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The Case of the Murderous Dr. Cream

In his latest, journalist and creative nonfiction professor Jobb richly embellishes his grim central tale with carefully researched setting, detail, and social mores of the late Victorian era, elegantly contrasted with his eponymous fiend, Thomas Neill Cream (1852-1892), “a doctor from Canada” and “a new kind of killer, choosing victims at random and killing without remorse.” Read more

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J.P. Morgan’s librarian hid her race. A novel imagines the toll on her

Some books leave you wondering why the author has chosen to tell this particular story, and why now. This is emphatically not the case with “The Personal Librarian,” a novel about the woman who helped shape the Morgan Library’s spectacular collection of rare books and art more than a century ago. It quickly becomes clear why two popular authors, Marie Benedict and Victoria Christopher Murray, have teamed up to tell this important, inspirational story. Read more

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We’ve Been Telling the Alamo Story Wrong for Nearly 200 Years. Now It’s Time to Correct the Record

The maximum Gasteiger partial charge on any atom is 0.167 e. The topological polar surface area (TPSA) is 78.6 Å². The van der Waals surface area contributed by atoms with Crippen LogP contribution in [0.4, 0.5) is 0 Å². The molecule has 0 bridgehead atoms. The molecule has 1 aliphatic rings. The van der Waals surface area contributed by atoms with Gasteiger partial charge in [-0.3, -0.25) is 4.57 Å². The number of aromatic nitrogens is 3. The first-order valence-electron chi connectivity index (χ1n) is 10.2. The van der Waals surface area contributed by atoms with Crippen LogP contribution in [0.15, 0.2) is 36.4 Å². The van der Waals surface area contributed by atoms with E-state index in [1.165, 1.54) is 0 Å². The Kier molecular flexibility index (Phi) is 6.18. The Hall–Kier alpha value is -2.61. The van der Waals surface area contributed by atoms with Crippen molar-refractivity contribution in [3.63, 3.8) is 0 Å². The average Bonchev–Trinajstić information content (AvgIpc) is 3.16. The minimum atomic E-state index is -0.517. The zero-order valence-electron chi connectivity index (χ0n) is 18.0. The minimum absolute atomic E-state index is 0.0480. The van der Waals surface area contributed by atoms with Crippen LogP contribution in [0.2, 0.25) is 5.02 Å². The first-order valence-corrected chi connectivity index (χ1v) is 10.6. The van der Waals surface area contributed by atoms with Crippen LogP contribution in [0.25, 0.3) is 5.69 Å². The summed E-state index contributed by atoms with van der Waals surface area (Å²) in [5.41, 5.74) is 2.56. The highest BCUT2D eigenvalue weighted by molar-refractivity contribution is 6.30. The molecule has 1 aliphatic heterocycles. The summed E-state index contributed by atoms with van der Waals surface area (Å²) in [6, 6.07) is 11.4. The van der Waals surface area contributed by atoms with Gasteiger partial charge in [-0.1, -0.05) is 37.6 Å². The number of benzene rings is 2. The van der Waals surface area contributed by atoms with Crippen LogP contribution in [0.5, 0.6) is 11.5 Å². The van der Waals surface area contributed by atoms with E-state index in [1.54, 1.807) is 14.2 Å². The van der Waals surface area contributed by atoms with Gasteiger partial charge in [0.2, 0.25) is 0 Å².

The version most Americans know, the “Heroic Anglo Narrative” that has held sway for nearly 200 years, holds that American colonists revolted against Mexico because they were “oppressed” and fought for their “freedom,” a narrative that has been soundly rebutted by 30-plus years of academic scholarship. But the many myths surrounding Texas’ birth, especially those cloaking the fabled 1836 siege at the Alamo mission in San Antonio, remain cherished in the state. Read more

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His book helped expose Tulsa’s massacre of Black citizens. Now he’s helping find their graves

“The Ground Breaking: An American City and Its Search for Justice” recounts the events that began May 31, 1921, but its main focus is on the century that followed: the long-lasting trauma; efforts to rebuild and to finally confront the past; and most recently the fight for reparations and the search for bodies. Read more

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Much More Than Muffins: The Women Scientists Who Invented Home Ec

Women trained in home economics wrote recipes for food manufacturers, invented clothing care labels and defined the federal poverty line. They set nutritional standards, demonstrated electrical appliances to rural residents, designed clothing patterns for female defense workers and pioneered radio programming. They served as military dietitians and endured captivity as prisoners of war. One of their number, Bea Finkelstein, developed food for the Project Mercury astronauts. Read more

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